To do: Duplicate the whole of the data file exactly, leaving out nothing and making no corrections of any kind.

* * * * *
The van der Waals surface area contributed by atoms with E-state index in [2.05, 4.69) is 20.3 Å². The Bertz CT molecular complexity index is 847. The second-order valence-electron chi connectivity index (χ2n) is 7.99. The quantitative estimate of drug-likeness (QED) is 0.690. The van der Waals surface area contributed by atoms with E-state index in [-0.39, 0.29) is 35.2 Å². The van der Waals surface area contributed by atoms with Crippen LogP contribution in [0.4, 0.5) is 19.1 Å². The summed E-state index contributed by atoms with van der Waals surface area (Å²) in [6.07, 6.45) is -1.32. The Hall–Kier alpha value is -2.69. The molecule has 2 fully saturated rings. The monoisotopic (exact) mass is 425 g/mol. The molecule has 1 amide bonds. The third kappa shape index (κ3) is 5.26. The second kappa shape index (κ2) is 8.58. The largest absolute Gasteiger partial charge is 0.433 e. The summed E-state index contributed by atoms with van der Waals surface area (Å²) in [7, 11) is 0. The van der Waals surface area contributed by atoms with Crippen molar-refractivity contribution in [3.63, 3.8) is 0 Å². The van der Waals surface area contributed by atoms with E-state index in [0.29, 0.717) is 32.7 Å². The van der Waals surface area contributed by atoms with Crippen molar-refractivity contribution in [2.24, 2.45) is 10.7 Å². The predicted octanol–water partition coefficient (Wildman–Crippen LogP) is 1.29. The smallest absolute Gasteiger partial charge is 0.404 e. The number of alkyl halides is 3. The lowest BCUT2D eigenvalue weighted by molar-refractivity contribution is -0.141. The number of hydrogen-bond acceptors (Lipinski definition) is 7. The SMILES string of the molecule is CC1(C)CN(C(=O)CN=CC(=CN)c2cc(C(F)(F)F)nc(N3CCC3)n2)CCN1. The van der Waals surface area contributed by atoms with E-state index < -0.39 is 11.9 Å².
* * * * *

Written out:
The van der Waals surface area contributed by atoms with E-state index in [2.05, 4.69) is 20.3 Å². The Bertz CT molecular complexity index is 847. The second-order valence-electron chi connectivity index (χ2n) is 7.99. The quantitative estimate of drug-likeness (QED) is 0.690. The van der Waals surface area contributed by atoms with E-state index in [-0.39, 0.29) is 35.2 Å². The van der Waals surface area contributed by atoms with Crippen LogP contribution in [0.4, 0.5) is 19.1 Å². The summed E-state index contributed by atoms with van der Waals surface area (Å²) in [6.07, 6.45) is -1.32. The Hall–Kier alpha value is -2.69. The molecule has 2 fully saturated rings. The monoisotopic (exact) mass is 425 g/mol. The molecule has 1 amide bonds. The third kappa shape index (κ3) is 5.26. The second kappa shape index (κ2) is 8.58. The largest absolute Gasteiger partial charge is 0.433 e. The summed E-state index contributed by atoms with van der Waals surface area (Å²) in [7, 11) is 0. The van der Waals surface area contributed by atoms with Crippen molar-refractivity contribution in [3.63, 3.8) is 0 Å². The van der Waals surface area contributed by atoms with E-state index in [0.29, 0.717) is 32.7 Å². The van der Waals surface area contributed by atoms with Crippen molar-refractivity contribution in [2.24, 2.45) is 10.7 Å². The predicted octanol–water partition coefficient (Wildman–Crippen LogP) is 1.29. The smallest absolute Gasteiger partial charge is 0.404 e. The number of alkyl halides is 3. The lowest BCUT2D eigenvalue weighted by molar-refractivity contribution is -0.141. The number of hydrogen-bond acceptors (Lipinski definition) is 7. The SMILES string of the molecule is CC1(C)CN(C(=O)CN=CC(=CN)c2cc(C(F)(F)F)nc(N3CCC3)n2)CCN1. The van der Waals surface area contributed by atoms with E-state index < -0.39 is 11.9 Å².